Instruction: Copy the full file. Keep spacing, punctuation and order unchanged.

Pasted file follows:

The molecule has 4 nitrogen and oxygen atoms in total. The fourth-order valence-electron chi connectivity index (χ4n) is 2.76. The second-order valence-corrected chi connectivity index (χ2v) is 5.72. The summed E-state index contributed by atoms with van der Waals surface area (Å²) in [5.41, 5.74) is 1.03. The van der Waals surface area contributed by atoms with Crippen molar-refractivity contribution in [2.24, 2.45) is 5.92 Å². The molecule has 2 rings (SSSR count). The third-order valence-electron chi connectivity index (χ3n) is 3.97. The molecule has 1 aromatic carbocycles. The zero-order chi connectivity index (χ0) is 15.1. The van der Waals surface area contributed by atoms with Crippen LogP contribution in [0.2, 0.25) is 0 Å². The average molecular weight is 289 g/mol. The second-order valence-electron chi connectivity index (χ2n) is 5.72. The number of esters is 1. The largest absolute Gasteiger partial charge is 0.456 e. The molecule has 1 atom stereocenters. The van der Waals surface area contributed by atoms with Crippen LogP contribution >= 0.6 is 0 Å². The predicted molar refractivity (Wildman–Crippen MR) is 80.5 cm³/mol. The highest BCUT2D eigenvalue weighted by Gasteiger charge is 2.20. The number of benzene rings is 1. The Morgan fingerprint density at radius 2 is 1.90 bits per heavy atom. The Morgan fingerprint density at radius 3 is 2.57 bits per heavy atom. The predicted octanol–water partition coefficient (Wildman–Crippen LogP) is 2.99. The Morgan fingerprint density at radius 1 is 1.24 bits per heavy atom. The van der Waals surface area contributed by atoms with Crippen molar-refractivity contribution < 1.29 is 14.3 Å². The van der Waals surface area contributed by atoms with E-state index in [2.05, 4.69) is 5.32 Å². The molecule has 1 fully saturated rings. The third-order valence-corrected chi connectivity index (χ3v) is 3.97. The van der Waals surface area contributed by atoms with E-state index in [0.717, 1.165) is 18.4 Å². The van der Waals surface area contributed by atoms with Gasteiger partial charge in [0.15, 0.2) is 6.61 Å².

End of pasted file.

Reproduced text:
The molecule has 4 nitrogen and oxygen atoms in total. The fourth-order valence-electron chi connectivity index (χ4n) is 2.76. The second-order valence-corrected chi connectivity index (χ2v) is 5.72. The summed E-state index contributed by atoms with van der Waals surface area (Å²) in [5.41, 5.74) is 1.03. The van der Waals surface area contributed by atoms with Crippen molar-refractivity contribution in [2.24, 2.45) is 5.92 Å². The molecule has 2 rings (SSSR count). The third-order valence-electron chi connectivity index (χ3n) is 3.97. The molecule has 1 aromatic carbocycles. The zero-order chi connectivity index (χ0) is 15.1. The van der Waals surface area contributed by atoms with Crippen LogP contribution in [0.2, 0.25) is 0 Å². The average molecular weight is 289 g/mol. The second-order valence-electron chi connectivity index (χ2n) is 5.72. The number of esters is 1. The largest absolute Gasteiger partial charge is 0.456 e. The molecule has 1 atom stereocenters. The van der Waals surface area contributed by atoms with Crippen LogP contribution >= 0.6 is 0 Å². The predicted molar refractivity (Wildman–Crippen MR) is 80.5 cm³/mol. The highest BCUT2D eigenvalue weighted by Gasteiger charge is 2.20. The number of benzene rings is 1. The Morgan fingerprint density at radius 2 is 1.90 bits per heavy atom. The Morgan fingerprint density at radius 3 is 2.57 bits per heavy atom. The predicted octanol–water partition coefficient (Wildman–Crippen LogP) is 2.99. The Morgan fingerprint density at radius 1 is 1.24 bits per heavy atom. The van der Waals surface area contributed by atoms with Crippen molar-refractivity contribution < 1.29 is 14.3 Å². The van der Waals surface area contributed by atoms with E-state index in [2.05, 4.69) is 5.32 Å². The molecule has 1 fully saturated rings. The third-order valence-corrected chi connectivity index (χ3v) is 3.97. The van der Waals surface area contributed by atoms with E-state index in [0.717, 1.165) is 18.4 Å². The van der Waals surface area contributed by atoms with Gasteiger partial charge in [0.15, 0.2) is 6.61 Å².